I'm still finding it hard to believe that just two weeks ago, I was lolling around the beach on ZANZIBAR, of all places. It just doesn't seem possible.
When people told me that the beaches at Kendwa, on the northern tip of the island, were fantastic, I was skeptical. I wondered if they could match some of the other amazing tropical vistas I've been blessed to visit in my lifetime. After all, just one year ago, I was perpetratin' like "The Girl from Ipanema" on the beaches of Rio de Janeiro. After the majestic vistas that are beaches on Maui, I'd rank the Rio experience as my Number 2 All Time Fantabulous Beach Vacation.
Well, Kendwa quickly claimed 3rd place. But that's probably because of the overall Zanzibar vibe. The spicy food, the mystical Arab influences in art and architecture, the bottomless margaritas, the Indian Head and Neck Massage and Pedicures by a woman named Catherine at the Mama Africa "spa", which is really just a thatched hut out on the beach, but which will transport you to orgasmic levels of relaxation...
Zanzibar is off the hook, y'all. I'm already planning to go back in early June.
Friday, February 20, 2009
First off, let's get one thing straight. The only "charity" involved in the event I just got home from was the fact that I even agreed to show up. And I was the oldest thing in the whole damn building.
Turns out the bachelor "auction" wasn't really an auction, which is a good thing because they should have paid ME. I mean, God bless the chaps on display, but my bids for their "charms" wouldn't have risen much beyond $10 USD. (I know that sounds cold, but you had to be there.) Besides, the 8 guys in question weren't even there in person; their pictures were stuck to the walls, and me and the other hapless "bidders" were filmed staring at their one dimensional visages, pretending that we really wouldn't rather be somewhere receiving electroshock treatments instead of trying to choose between them.
After filming brief intros describing what we are looking for in a man (for me, "Great Laughter, Great Travel, and Great Food" top the list), we were each given 4 numbered stickers and told to place them on the pictures of the guys we were interested in. Without exception, each of us wound up inquiring what to do if we weren't interested in any of them. (My own response was a bit more direct...I said, "Sorry, none of these guys float my boat.")
But when I saw the desperate look on the face of the production assistant who'd likely be canned if she returned to the studio without tape of women slapping stickers on dude's faces, I took pity. After carefully reading the brief profiles written by each guy, I was able to eke out 3 picks.
Here's the thing. The oldest guy in the lot was 39, the youngest 28. I wound up picking that young 'un and two 33 year olds, because they'd all mentioned liking travel, adventure and cooking. One guy said he loved Diani Beach, south of Mombasa, and I had been there myself back in August and raved about it.
I would PAY to see their faces when they're informed that a 47 year old woman chose them as potential dates!! In African culture, I am one seriously old broad...more than comfortably old enough to be the 28 year old's mother, but could easily have birthed all three of 'em by Kenyan standards.
But then I compared myself with the other women at the event. I'd guess the oldest one was in her late 30's; most of the rest were 20's and early 30's. If I'm capable of being objective about it, I'd say I was the most attractive based purely on physical appearance. But see, I've been alive long enough to realize that "looks" don't necessarily mean anything. The reasons people connect and fall in love and commit are so complex and mysterious, to me anyway, that I've never really put much personal stock in how I look or whether I'm more attractive than somebody else. After all, I'm still alone, right?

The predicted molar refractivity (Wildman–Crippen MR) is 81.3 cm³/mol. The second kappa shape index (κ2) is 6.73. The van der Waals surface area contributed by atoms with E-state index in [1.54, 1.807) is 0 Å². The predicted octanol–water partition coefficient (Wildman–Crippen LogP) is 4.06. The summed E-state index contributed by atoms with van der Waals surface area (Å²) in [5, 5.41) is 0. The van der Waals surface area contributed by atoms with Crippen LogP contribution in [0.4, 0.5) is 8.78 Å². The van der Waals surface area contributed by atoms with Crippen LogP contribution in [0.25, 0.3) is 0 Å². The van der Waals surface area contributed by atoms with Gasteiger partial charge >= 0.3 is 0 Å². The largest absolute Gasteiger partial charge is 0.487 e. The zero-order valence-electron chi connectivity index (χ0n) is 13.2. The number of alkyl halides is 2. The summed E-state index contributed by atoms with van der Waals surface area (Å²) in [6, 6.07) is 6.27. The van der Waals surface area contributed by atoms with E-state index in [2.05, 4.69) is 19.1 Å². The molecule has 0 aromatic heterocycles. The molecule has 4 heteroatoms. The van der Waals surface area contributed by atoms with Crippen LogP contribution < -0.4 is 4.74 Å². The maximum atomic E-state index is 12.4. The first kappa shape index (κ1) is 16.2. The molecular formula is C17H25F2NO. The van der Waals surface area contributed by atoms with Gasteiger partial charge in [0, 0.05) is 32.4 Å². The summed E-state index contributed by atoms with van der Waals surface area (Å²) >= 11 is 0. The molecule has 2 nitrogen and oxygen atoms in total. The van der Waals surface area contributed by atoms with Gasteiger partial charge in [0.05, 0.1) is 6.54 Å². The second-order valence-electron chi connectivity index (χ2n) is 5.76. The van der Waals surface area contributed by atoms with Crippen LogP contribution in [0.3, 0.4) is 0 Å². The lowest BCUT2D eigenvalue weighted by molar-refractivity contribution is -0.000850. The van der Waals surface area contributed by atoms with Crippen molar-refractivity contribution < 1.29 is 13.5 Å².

What made me the catch of the crop WAS the fact that I'm a 47 year old woman who's had one hell of an amazing career, who's travelled extensively, who has a delightfully warped sense of humor, who can take care of herself, whose ass doesn't need it's own Zip Code yet, who has a HUGE heart and an insatiable intellect, who can whomp up a mean wild mushroom pasta, who's kind and caring and committed to making a difference in the world...and who's been celibate for so long that the next guy she dates seriously better buy stock in Viagra.
So it didn't matter that 3 or 4 of the other women there were 20-something babes with vulcanized rubber pelvises and bodaciously bouncy boobs and ovaries that haven't passed their sell-by dates yet. I had it all over those gals, and THEY knew it too, and I was lovin' every frakkin' second of it!!!!!!
Come to think of it, I WOULD pay to see the faces of those guys when they watch the tape of me selecting them as potential dates.......
But never fear, gentle readers, because things are about to get just as obsessively OCD as they ever were before. NFAND just would not be the same hypnotically hilarious read without me picking at every bleeding, throbbing psychic wound and pontificating about the supreme existential challenges of being a single middle-aged African American woman thousands of miles away from home.
So I'll throw y'all a bone by announcing that this afternoon, I'll be attending a charity "Bachelor Auction" in Nairobi, part of a segment that's being filmed for a local Cable variety program called "The Patricia Show." There's even an interesting story about why I'm going. Last December, during one of my usual rounds of aimless channel surfing, I saw a listing for the show and wondered who the heck Patricia was, and why she had her own show.
Turns out Patricia is a former big-time radio "personality" in Nairobi who took time off to have a baby and now has her own Cable show. She's this tall, striking Kenyan woman with cheekbones to die for, flawless chocolate skin and a killer British accent.
Ironically, just a few days after I stumbled across the show, I actually wound up meeting her in person as I drooled over some of the clothes she'd had custom-designed in a local boutique. I kept trying to get the owner to sell the stuff to me, or make me something just like it, when in walks Patricia, all regal and tall and skinny and making me feel like a bloated chimp.